man holding a portable stove kneeling next to brown mug and black bag on rocky ground

An In-Depth Look Into Food for Hiking: Tips and Ideas

Backpacking Camping Hiking
on
March 30, 2021

Planning Meals for a Multi-day Hiking Trip

While car camping can be a much-needed reset, sometimes we desire to venture further into the wilderness. Backpacking combines hiking with backcountry camping, allowing us to explore a more isolated path using only what we brought on our backs. Our essential hiking checklist considers clothing, shelter, hygiene, and of course, food. Here’s a more in-depth look on what food to take to a multi-day hiking journey. 

Because your space will be limited to the size of your backpack, it’s essential you minimize the weight of your food. A lighter load will make for a more pleasant experience while trekking through your destination of choice. We’ve compiled answers to some of the most common questions regarding meal prep for your overnight hiking escape. 

What Food Should I Bring Hiking?

Aim to bring lighter-weight foods and plenty of snacks. While you may be accustomed to warm scrambled eggs in the morning at home, this breakfast is fragile and can create a mess on a multi-day hiking adventure. Your best bet is to keep your meal plan simple as your cooking gear will be limited. 

Weigh the pros and cons of the time and energy it will take to make oatmeal and a warm cup of coffee in the morning, as opposed to opting for an apple and granola bar in an effort to hit the trail earlier. Think about all of these factors when creating your grocery checklist. 

man in blue shirt holding silver mug
Bring calorie-rich food that is lightweight and simple to prepare. Product shown: M’s Eskape™ Jacket.

Food Should Be

  • Lightweight 
  • Simple to make
  • Calorie dense (100+ calories per ounce)
  • High-protein  

Hiking Meal Ideas

Everyone’s list will vary depending on personal preferences, but here are some ideas of items you could bring on a hiking trip. Ensure a satisfying palette by packing a variety of flavors and textures, from salty to sweet and crunchy to crumbly. 

Breakfast and Lunch 

  • Coffee and tea 
  • Bars
  • Cereal 
  • Breakfast drink mixes 
  • Nuts and seeds 
  • Nut butter 
  • Jelly or honey
  • Instant oatmeal 
  • Bread 
  • Bagels 
  • Tuna or chicken in a pouch
  • Hard meats, like salami
  • Textured vegetable protein
  • Pretzels
  • Dehydrated fruit 
  • Pork cracklings 
  • Fresh products that won’t perish too easily, such as carrots, apples, and oranges 

Dinner 

  • Pre-packaged entrees, such as noodles, rice, or quinoa
  • Boxed meals, such as mac and cheese or scalloped potatoes 
  • Dehydrated, freeze-dried meals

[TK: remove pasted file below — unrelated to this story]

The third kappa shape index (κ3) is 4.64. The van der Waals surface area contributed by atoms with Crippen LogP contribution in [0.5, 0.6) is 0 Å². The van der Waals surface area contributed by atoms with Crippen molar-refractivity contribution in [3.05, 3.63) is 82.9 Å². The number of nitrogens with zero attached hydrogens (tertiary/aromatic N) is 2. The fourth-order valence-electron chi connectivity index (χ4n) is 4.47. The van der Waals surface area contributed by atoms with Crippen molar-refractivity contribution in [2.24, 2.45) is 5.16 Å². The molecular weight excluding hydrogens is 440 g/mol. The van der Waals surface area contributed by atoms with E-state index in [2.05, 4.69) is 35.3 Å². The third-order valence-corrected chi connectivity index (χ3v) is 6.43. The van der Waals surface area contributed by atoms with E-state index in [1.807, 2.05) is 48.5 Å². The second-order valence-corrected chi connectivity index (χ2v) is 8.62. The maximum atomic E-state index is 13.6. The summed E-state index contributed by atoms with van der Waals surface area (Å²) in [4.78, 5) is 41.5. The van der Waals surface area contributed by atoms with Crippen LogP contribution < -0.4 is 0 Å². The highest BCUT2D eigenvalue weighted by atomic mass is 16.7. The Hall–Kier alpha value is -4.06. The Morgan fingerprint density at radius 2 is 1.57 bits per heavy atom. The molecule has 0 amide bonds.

man in gray shirt holding water pot outdoors
Add hot water to a dehydrated or freeze-dried food pack for a delicious meal in minutes. Product shown: Bandit™ Hoody.

Avoid These Foods

  • Heavy foods, such as canned tuna or canned beans
  • Soft fruits and veggies that are likely to spoil 
  • Foods that take up a lot of space, like a loaf of bread
  • Foods that lack nutrients, such as ramen 
  • Meals that require lots of time and effort (you are going to be tired and hungry!)
  • Food with excess sugar

Cooking Materials You’ll Need

  • Water 
  • Stove or fuel canister (for heating water)
  • Lighter 
  • Dishes 
  • Biodegradable soap 
  • Small towel  
  • Water treatment method

Dehydrate Your Own Food for Hiking

Dehydrated food is essential for a hiking or backpacking trip that will last more than a couple of days, but it can get expensive. If you have the time and resources, consider dehydrating your own food. To do this, you’ll need to buy a food dehydrator. If it’s your first time dehydrating food, opt for something more basic and upgrade later if you enjoy the process. Different types of food for hiking will require different care, so research and pay attention to your methods of preparation. 

Tip: Use a mandolin slicer for consistent, thin cuts of vegetables, fruits, and meats. 

How to Dehydrate Fruits and Veggies

  1. Slice your raw fruits and vegetables thinly and evenly for better consistency.
  2. Lay slices on dehydrator trays. Do not overlap slices.
  3. Set your temperature to 135°F.
  4. Insert tray and leave for two to three hours, and check progress regularly. Dry time will vary depending on moisture levels and slice thickness.
  5. Halfway through, turn each slice over.
  6. Once completely dry, remove from trays and place in sealable container or bag.
  7. Store in a cool, dry place until you’re ready to use them.
sliced red strawberries on white thin plate
Sliced strawberries ready for the dehydrator. Photo by Virginia State Parks.

How to Dehydrate Meat for Jerky 

  1. Choose a lean cut of meat with no skin, fat, or bones.
  2. Cut into thin slices, no more than ¼ an inch thick.